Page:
MANHATTAN (CN) – The bar associations of New York City’s five boroughs filed a motion for an expedited appeal against Mayor Michael Bloomberg’s competitive bidding plan, which would assign tens of thousands of conflict cases involving indigent defendants to the already “overburdened and underfunded” Legal Aid Society and other institutional providers.
A New York County judge had dismissed the associations’ first petition for an injunction against the plan, finding that the city had acted within its rights by passing an order to abandon the structure set up in 1965, which created the system of representation for criminal defendants who cannot otherwise afford counsel.
“The court recognizes that the city’s current plan may cause substantial hardship to private 18-B attorneys,” Justice Anil Singh wrote on Jan. 3, referring to private lawyers who take on indigent defense clients assigned by the court. “The economic hardship must be balanced against the city’s statutory right to implement a plan that provides adequate representation to indigent defendants charged with a crime. Whether the plan as implemented by the city will meet constitutional standards is yet to unfold.”
In the appeal filed Jan. 20, the bar associations say the city cannot adopt a plan that regulates their work without first getting their approval.
“Instead of relying on the plan the city implemented with the advice and cooperation of the county bars in 1965, the mayor was seeking to select all defense providers without the county bars’ input, through a confidential competitive bidding process that threatened to emphasize low-cost over quality of legal services,” according to a statement released by Haynes and Boone, which represents the associations. “This proposal poses a serious risk that New York City’s system for providing legal services to the poor will fall below state and federal constitutional standards.”
The bars renewed their plea for an injunction in the motion, claiming that under Bloomberg’s plan “the county bars will immediately be sidelined in the indigent defense system.”
“The county bars merely wish to maintain the status quo in the indigent defense system to ensure that, during the pendency of this appeal, it continues to operate as it has for the past 45 years,” the motion states. “Absent such relief, it is likely the bar plan panels will either be disbanded or threatened by the loss of membership. … With the already fragile constitutional protections of the indigent at stake, these likely consequences cannot be tolerated when a status quo that has existed for decades can be maintained by a stay for the period it takes to determine the appeal.”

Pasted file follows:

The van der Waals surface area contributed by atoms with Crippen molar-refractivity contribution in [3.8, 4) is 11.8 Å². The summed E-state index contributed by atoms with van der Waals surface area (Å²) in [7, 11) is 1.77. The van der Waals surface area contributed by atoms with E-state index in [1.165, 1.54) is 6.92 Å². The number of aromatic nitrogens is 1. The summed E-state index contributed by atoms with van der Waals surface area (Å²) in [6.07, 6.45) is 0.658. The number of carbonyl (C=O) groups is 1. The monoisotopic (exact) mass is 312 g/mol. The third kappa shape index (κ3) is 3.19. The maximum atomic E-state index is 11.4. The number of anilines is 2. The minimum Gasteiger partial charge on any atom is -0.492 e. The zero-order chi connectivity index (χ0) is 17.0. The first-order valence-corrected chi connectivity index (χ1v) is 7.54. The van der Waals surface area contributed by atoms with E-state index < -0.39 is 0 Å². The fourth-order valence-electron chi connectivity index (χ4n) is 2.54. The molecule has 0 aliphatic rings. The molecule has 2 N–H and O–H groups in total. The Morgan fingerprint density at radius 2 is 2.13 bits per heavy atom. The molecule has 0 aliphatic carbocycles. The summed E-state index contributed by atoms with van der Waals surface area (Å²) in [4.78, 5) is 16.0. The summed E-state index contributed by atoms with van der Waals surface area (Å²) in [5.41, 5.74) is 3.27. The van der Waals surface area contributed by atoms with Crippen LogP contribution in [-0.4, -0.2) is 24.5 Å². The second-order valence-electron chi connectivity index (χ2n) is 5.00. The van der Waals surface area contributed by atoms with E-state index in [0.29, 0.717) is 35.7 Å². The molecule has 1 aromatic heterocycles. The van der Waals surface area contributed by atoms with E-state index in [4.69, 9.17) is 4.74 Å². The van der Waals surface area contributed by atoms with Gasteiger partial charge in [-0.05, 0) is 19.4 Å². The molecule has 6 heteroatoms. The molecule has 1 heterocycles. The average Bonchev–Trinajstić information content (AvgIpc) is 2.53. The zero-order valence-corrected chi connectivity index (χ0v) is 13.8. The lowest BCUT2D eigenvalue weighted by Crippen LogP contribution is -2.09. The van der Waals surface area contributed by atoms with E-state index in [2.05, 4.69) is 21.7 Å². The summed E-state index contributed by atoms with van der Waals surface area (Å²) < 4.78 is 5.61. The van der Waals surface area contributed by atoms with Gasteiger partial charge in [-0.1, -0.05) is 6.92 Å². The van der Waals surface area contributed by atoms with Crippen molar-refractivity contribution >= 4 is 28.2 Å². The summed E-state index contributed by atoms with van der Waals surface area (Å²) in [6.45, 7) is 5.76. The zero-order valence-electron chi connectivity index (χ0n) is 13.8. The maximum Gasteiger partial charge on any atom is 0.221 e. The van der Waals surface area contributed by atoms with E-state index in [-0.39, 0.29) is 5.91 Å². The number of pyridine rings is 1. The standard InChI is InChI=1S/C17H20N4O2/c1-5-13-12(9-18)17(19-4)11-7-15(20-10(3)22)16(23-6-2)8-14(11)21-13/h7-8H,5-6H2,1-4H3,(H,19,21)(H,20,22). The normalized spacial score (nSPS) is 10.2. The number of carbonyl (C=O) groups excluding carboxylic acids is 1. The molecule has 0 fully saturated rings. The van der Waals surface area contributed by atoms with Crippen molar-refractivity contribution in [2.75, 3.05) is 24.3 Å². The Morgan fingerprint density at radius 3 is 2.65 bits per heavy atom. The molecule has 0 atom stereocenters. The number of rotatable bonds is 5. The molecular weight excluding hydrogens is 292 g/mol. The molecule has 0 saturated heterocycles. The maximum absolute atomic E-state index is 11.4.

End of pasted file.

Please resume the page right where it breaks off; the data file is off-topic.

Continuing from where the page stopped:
Under the 1965 system, county law 18-B was enacted to give indigent defendants four options for representation: public defender, private legal aid society, private attorneys who are paid an hourly rate and furnished by a bar and approved by a state administrator, or any combination of those plans.
“By reserving oversight for the county bars and the courts, Article 18-B ensures that the city cannot unilaterally fashion an indigent defense system by fiat,” the groups claimed in their original petition.
“New York City’s indigent defense system is already over-burdened and under-funded,” that filing states. “Respondents’ proposed overhaul of the system … threatens to further stress and financially starve both the institutional providers and any remaining private attorney panels under the control of the city without any participation by the county bars as advocates and monitors for the constitutional rights of the indigent.”
The bidding system, moreover, is also a “new, untested system in which there are no stakeholders free from financial conflicts of interest,” the bar associations claim.
They say they want to reinstate the 1965 system “to protect the rights of countless poor New Yorkers whose constitutional right to the effective assistance of counsel is imminently threatened by respondents’ plans to replace a legislatively mandated indigent defense system.”
They also claim the new system comes with a 30 percent drop in funding. Whereas the budget for indigent defense counsel in the city was $140.1 million in 2009 and nearly $152 million in 2008, the budget for Bloomberg’s “entire new plan” is just $101.1 million, the bar groups claim. Meanwhile, there is no sign of a reduction in “burgeoning caseloads.”
“Particularly in times of economic crisis, there is every reason to believe the number of people qualifying for assigned counsel will increase,” the original petition states.
The bar associations continue to be represented by David Siegal with Haynes and Boone.